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Canada Revenue Agency: Did You Claim the $1,355 Canada Workers Benefit Tax Credit?

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According to the Canada Revenue Agency, the Canada Workers Benefit (CWB) is a refundable tax credit. The CWB aims to provide tax relief for low-income individuals and families.

How much can you get from the Canada Workers Benefit?

In order to be eligible for the CWB, you need to be a resident of Canada above the age of 19 as of December 31. However, you are ineligible if you are a full-time student for over 13-weeks in a year.

If you are a single individual without a child you can apply for the CWB if your net income is below $24,111. This amount is different for three Canadian provinces. For residents of Quebec, the net income threshold is $23,458 while for people living in Nunavut and Alberta it is $47,875 and $25,308.

The maximum payment you may receive via the CWB is $1,355 for individuals and $2,355 for families. The payment will gradually reduce (by 12% of the surplus income) when your net income is over $12,820 and is completely withdrawn when it crosses the threshold of $24,111. For families, the CWB payment is gradually reduced for family income over $17,025 and is not paid above the threshold limit of $36,483.

For example, Jessica has a net income of $20,000, which is $7,180 above the minimum threshold limit of $12,820. So, the CWB will reduce by $861 or 12% of $7,180, which means Jessica is eligible to claim $494 via this benefit.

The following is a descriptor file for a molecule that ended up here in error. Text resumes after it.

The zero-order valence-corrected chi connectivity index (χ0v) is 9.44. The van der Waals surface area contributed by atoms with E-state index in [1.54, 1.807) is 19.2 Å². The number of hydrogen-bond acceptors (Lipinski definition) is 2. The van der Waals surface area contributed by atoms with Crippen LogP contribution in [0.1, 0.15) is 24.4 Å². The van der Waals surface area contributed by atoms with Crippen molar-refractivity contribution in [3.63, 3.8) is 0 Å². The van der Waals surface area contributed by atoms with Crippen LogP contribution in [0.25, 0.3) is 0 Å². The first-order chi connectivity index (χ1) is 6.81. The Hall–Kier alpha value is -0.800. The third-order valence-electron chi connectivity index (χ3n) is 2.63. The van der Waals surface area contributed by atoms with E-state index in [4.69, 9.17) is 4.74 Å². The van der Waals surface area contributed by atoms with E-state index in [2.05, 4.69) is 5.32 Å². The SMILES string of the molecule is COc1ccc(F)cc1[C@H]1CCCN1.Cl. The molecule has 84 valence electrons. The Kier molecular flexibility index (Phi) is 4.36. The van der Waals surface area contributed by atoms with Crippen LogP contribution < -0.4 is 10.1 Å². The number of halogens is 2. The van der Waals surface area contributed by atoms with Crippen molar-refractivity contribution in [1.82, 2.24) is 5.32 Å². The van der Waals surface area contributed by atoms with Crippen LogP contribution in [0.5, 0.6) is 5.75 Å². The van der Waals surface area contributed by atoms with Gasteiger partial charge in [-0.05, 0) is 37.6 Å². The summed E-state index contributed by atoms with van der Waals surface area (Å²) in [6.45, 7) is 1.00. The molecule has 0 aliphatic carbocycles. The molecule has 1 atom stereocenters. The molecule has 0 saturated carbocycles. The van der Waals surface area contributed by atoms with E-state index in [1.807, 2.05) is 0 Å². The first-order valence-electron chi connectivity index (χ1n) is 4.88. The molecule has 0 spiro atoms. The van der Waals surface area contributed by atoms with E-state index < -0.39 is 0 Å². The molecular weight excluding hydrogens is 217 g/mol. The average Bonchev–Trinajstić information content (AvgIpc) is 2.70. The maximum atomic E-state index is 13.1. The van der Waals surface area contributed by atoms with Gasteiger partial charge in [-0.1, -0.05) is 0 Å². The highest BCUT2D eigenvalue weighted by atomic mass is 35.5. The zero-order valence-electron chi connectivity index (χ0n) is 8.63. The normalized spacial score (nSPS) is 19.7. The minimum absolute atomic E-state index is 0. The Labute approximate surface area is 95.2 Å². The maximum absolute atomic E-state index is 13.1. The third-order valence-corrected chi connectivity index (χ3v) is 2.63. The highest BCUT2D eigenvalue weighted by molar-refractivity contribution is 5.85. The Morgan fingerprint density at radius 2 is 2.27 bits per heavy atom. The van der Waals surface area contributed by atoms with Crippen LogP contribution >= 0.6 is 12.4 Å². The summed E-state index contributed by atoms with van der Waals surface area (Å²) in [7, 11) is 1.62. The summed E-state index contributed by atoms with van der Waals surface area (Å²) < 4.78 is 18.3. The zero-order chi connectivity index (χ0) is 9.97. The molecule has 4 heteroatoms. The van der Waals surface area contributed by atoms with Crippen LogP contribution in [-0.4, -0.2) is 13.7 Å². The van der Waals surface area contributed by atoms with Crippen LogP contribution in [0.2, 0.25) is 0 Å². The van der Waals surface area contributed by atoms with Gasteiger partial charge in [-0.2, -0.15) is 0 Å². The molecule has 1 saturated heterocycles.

How to generate $484 in annual tax-free income?

While the CWB is a good benefit, there is another way to generate over $480 in tax-free income every year. You can hold blue-chip dividend stocks such as Pembina Pipeline in your Tax-Free Savings Account (TFSA).

Any withdrawals from the TFSA are exempt from CRA taxes. The TFSA contribution limit for 2020 is $6,000 and if you invest this amount in Pembina stock, you can generate $484 in annual dividend payments.

Pembina is a diversified midstream energy company. While oil producers have been decimated amid the pandemic, Pembina’s EBITDA in Q3 rose by 8% year-over-year to $796 million. This increase was attributed to Pembina’s acquisition of Kinder Morgan Canada and the Cochin Pipeline, partially offset by lower margins in crude oil and NGL sales.

The company expects to generate between $3.25 billion and $3.3 billion in EBITDA in 2020. Pembina’s contract-based business model allows it to generate stable cash flows across economic cycles making the company relatively immune to oil prices. Further, company management said that 75% of exposure is with investment-grade and split rated counterparties. Pembina also ended Q3 with $2.5 billion in liquidity.

The company has paid investors a dividend since 1998 and has increased payouts for nine consecutive years. Pembina pays a monthly dividend of $0.21 per share indicating a yearly payout of $2.52 per share. Its predictable cash flow ensures a dividend cut is unlikely, and the company can continue to raise payouts when oil prices recover in the next few quarters.

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The Motley Fool recommends PEMBINA PIPELINE CORPORATION. Fool contributor Aditya Raghunath has no position in any of the stocks mentioned.

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